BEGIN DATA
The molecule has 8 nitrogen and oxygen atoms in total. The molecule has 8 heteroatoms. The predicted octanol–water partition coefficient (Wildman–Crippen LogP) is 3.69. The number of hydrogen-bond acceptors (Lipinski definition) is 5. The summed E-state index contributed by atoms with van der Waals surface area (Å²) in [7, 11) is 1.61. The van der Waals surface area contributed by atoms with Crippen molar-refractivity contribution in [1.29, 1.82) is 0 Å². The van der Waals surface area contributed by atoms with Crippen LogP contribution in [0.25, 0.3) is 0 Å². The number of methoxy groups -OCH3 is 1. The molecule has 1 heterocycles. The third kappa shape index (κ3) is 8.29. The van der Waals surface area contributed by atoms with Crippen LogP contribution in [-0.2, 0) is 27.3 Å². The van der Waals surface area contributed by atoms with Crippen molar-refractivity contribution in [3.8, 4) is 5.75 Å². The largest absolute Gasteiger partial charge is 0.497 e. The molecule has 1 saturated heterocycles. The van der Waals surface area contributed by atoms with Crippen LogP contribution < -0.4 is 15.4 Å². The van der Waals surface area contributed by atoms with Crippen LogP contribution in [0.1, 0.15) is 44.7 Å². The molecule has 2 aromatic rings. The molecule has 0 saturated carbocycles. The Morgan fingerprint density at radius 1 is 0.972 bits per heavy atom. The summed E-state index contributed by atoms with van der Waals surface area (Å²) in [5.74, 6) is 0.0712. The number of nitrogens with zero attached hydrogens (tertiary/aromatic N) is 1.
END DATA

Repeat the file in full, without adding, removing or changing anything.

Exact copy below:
The molecule has 8 nitrogen and oxygen atoms in total. The molecule has 8 heteroatoms. The predicted octanol–water partition coefficient (Wildman–Crippen LogP) is 3.69. The number of hydrogen-bond acceptors (Lipinski definition) is 5. The summed E-state index contributed by atoms with van der Waals surface area (Å²) in [7, 11) is 1.61. The van der Waals surface area contributed by atoms with Crippen molar-refractivity contribution in [1.29, 1.82) is 0 Å². The van der Waals surface area contributed by atoms with Crippen LogP contribution in [0.25, 0.3) is 0 Å². The number of methoxy groups -OCH3 is 1. The molecule has 1 heterocycles. The third kappa shape index (κ3) is 8.29. The van der Waals surface area contributed by atoms with Crippen LogP contribution in [-0.2, 0) is 27.3 Å². The van der Waals surface area contributed by atoms with Crippen molar-refractivity contribution in [3.8, 4) is 5.75 Å². The largest absolute Gasteiger partial charge is 0.497 e. The molecule has 1 saturated heterocycles. The van der Waals surface area contributed by atoms with Crippen LogP contribution < -0.4 is 15.4 Å². The van der Waals surface area contributed by atoms with Crippen LogP contribution in [0.1, 0.15) is 44.7 Å². The molecule has 2 aromatic rings. The molecule has 0 saturated carbocycles. The Morgan fingerprint density at radius 1 is 0.972 bits per heavy atom. The summed E-state index contributed by atoms with van der Waals surface area (Å²) in [5.74, 6) is 0.0712. The number of nitrogens with zero attached hydrogens (tertiary/aromatic N) is 1.